I will give you a brief history of my daughter's illness. Please keep in mind this is just one person's journey; it does NOT mean your daughter will follow the same path!

My eldest daughter was diagnosed with bp in her teens; she is now 34, and over the years has had many different doctors, medications, hospitalizations, periods of stability, then long periods of no meds, wild mood swings and impulsive behavior, including self medication with illegal drugs and alcohol. The latter led ultimately to homelessness; I was unable to let her continue to live with me when she became violent and extremely disruptive.

Having the patience to find the right meds has been difficult for my daughter; she became frustrated with the process and at this time is not seeing a doctor nor taking any meds at all. She currently denies her diagnosis. I know that she enjoys her "manic" periods and doesn't like the fact that the prescribed medications take that "high" feeling away from her.

My daughter became pregnant and gave birth twice while she was homeless; twice she has had her babies taken away by Child Protective Services. Both of them have now been adopted by me and my husband because they terminated her parental rights....we wanted to keep them in our family.

She is currently married, living in an apartment with her husband. I continue to hope and pray that she will come to accept her diagnosis and seek medical help....if she does we will be able to allow her to see the kids when the doctor says she is stable enough! That will be so wonderful!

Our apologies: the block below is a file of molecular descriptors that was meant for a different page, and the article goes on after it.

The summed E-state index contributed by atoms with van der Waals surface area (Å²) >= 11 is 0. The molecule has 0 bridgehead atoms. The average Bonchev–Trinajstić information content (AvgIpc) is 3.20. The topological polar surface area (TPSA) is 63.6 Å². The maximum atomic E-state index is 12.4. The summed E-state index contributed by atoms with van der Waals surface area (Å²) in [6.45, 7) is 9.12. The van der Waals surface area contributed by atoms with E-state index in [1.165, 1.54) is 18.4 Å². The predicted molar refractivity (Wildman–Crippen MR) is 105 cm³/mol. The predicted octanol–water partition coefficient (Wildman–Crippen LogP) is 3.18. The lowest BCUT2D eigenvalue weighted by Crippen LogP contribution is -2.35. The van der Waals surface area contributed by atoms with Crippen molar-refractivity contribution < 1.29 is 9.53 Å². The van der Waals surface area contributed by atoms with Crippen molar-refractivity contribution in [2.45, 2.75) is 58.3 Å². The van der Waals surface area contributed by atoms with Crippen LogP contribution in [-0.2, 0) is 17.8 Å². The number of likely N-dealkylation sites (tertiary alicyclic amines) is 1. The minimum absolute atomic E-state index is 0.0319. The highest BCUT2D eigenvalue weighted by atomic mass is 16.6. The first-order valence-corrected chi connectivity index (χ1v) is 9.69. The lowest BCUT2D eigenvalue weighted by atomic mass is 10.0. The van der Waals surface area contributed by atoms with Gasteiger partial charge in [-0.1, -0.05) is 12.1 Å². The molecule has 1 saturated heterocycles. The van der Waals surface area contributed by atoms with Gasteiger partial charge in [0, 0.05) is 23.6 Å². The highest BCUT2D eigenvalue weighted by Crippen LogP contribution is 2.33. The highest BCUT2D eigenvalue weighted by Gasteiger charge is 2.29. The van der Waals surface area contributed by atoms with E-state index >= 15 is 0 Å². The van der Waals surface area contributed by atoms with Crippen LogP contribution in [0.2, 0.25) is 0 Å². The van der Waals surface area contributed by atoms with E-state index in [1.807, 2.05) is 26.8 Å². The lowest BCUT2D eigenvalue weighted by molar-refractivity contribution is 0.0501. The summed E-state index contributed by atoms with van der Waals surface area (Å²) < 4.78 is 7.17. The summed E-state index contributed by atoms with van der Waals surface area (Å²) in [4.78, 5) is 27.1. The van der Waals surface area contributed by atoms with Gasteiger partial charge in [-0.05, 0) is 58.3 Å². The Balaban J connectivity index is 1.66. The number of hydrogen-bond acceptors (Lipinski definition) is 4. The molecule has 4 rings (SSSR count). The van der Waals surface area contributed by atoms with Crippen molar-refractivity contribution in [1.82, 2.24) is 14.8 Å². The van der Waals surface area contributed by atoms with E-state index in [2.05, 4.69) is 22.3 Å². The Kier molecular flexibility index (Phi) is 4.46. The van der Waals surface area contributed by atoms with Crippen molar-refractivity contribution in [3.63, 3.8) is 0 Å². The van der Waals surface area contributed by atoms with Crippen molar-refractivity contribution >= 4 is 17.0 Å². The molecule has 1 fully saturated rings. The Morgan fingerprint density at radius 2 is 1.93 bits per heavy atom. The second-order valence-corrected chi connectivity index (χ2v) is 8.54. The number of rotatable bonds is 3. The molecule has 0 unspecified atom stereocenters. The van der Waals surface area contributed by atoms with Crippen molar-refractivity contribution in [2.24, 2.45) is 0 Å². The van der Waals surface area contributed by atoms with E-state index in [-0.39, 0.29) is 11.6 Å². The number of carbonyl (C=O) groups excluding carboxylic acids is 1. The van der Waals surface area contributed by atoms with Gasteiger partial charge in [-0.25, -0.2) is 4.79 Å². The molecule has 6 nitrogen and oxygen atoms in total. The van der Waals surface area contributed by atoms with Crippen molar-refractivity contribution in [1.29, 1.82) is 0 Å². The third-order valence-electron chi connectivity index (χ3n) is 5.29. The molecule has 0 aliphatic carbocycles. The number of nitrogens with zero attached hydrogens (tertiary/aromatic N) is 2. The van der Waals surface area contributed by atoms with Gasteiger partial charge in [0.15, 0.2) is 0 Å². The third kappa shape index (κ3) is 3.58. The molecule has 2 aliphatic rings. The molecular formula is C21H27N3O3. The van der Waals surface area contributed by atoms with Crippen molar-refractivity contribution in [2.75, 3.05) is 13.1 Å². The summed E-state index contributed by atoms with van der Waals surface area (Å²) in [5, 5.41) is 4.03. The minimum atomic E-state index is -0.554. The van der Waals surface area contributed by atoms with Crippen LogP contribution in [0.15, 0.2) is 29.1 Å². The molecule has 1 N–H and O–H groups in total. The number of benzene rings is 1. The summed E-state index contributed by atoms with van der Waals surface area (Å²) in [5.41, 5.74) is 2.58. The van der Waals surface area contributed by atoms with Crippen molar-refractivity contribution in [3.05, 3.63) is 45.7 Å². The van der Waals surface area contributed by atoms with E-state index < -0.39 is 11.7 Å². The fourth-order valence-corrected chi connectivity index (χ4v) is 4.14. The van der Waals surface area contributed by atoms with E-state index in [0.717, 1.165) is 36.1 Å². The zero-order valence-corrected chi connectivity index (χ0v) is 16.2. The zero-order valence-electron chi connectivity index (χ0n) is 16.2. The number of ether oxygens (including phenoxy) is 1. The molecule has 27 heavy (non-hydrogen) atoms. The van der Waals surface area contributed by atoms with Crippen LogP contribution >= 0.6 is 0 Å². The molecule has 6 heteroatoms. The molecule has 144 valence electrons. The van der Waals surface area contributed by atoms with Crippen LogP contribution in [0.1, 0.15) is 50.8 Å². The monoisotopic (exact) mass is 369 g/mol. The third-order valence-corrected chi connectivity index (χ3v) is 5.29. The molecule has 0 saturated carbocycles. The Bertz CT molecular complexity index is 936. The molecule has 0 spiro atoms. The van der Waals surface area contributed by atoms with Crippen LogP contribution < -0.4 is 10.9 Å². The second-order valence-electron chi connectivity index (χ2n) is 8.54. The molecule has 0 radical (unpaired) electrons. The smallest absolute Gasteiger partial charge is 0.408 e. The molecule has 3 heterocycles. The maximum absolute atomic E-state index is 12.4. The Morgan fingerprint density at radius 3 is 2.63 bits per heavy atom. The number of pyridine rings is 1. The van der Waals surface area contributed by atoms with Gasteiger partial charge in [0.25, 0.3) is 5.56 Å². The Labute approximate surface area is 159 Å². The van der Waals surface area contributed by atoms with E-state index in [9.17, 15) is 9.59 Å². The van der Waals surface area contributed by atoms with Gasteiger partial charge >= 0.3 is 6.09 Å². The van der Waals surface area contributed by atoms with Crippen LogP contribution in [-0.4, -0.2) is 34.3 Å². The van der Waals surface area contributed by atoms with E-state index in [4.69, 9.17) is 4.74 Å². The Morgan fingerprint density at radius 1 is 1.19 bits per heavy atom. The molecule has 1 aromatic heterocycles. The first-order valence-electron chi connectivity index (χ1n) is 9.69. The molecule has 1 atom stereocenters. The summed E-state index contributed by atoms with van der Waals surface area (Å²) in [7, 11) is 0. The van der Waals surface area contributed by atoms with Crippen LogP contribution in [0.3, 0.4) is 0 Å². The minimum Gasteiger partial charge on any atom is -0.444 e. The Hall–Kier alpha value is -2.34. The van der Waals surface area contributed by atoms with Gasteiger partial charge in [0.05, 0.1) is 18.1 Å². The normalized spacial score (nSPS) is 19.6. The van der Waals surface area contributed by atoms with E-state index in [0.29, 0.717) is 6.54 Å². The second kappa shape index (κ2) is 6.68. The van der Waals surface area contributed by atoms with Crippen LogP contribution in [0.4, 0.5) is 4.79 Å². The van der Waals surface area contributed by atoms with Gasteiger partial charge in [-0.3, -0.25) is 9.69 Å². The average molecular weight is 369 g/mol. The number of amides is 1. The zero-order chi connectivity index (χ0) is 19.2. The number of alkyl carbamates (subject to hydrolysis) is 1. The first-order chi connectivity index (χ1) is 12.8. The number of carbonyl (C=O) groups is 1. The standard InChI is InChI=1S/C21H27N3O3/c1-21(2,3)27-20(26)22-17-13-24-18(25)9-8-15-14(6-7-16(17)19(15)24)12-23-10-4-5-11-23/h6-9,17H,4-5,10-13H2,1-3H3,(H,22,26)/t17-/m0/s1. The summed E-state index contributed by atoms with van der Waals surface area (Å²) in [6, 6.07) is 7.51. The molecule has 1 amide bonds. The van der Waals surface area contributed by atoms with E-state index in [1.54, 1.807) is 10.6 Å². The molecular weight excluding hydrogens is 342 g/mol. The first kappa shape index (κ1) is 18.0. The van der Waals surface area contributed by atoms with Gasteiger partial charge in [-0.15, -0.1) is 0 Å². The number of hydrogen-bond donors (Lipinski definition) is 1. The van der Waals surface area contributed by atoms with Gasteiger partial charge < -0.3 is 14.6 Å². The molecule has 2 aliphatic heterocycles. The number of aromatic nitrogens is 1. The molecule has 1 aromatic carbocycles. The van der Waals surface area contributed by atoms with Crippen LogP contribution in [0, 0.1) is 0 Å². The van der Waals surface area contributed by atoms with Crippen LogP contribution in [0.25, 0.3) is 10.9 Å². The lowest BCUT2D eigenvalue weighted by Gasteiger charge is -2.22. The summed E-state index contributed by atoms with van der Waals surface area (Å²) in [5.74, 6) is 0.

You and your daughter are in my thoughts and prayers.....
Take care,
JoAnn
Autoimmune hepatitis, Hashimoto's thyroiditis, lupus, fibromyalgia, rheumatoid arthritis, celiac disease, asthma, psoriasis, Raynaud's syndrome, hypertension, osteopenia, sleep apnea, restless leg syndrome, GERD.

Latest Dx: Lyme disease!! Lyme ELISA and Western Blot IgM/IgG Positive!

Prednisone, Imuran, Plaquenil, Lyrica, Cymbalta, Darvon, Levothyroxine, Atenolol, Cozaar, Mirapex, Zyrtec, Fosamax, Albuterol, Prilosec, CPAP


autoimmunediseasesgfliving.blogspot.com


bucci
Veteran Member


Date Joined May 2006
Total Posts : 1477
   Posted 1/15/2010 4:09 PM (GMT -7)   
Nasa!!!! wow, I was on this forum looking for what bipolar meds are working best these days and saw your post.
we have so much in common. I am 54 yr old too. but no children.
My question is are there some meds that are dangerous for lyme people? this is what I have been finding from looking
around on internet. Also I heard that lyme people should be working with Lyme savy psychiatrists.
I am wondering if how much of the bipolar is really a biproduct of the lyme?
of if any other bipolar people here have lyme?
any thoughts on this from anybody? I have been diagnosed bipolar for 30 yrs but i also have the lyme as long or longer.

thank you

bucci
hep c , lyme
Dad has lyme


nasalady
Veteran Member


Date Joined Sep 2009
Total Posts : 1176
   Posted 1/15/2010 4:28 PM (GMT -7)   
Hi Bucci,

Sorry that you have to deal with the dx of bipolar on top of hep C and Lyme disease! I hope you find the right medications!

Take care,
JoAnn
Autoimmune hepatitis, Hashimoto's thyroiditis, lupus, fibromyalgia, rheumatoid arthritis, celiac disease, asthma, psoriasis, Raynaud's syndrome, hypertension, osteopenia, sleep apnea, restless leg syndrome, GERD.

Latest Dxs: Lyme disease!! Lyme ELISA and Western Blot IgM/IgG Positive!
also degenerative disc disease. :(

Prednisone, Imuran, Plaquenil, Lyrica, Cymbalta, Darvon, Levothyroxine, Atenolol, Cozaar, Mirapex, Zyrtec, Fosamax, Albuterol, Prilosec, CPAP


autoimmunediseasesgfliving.blogspot.com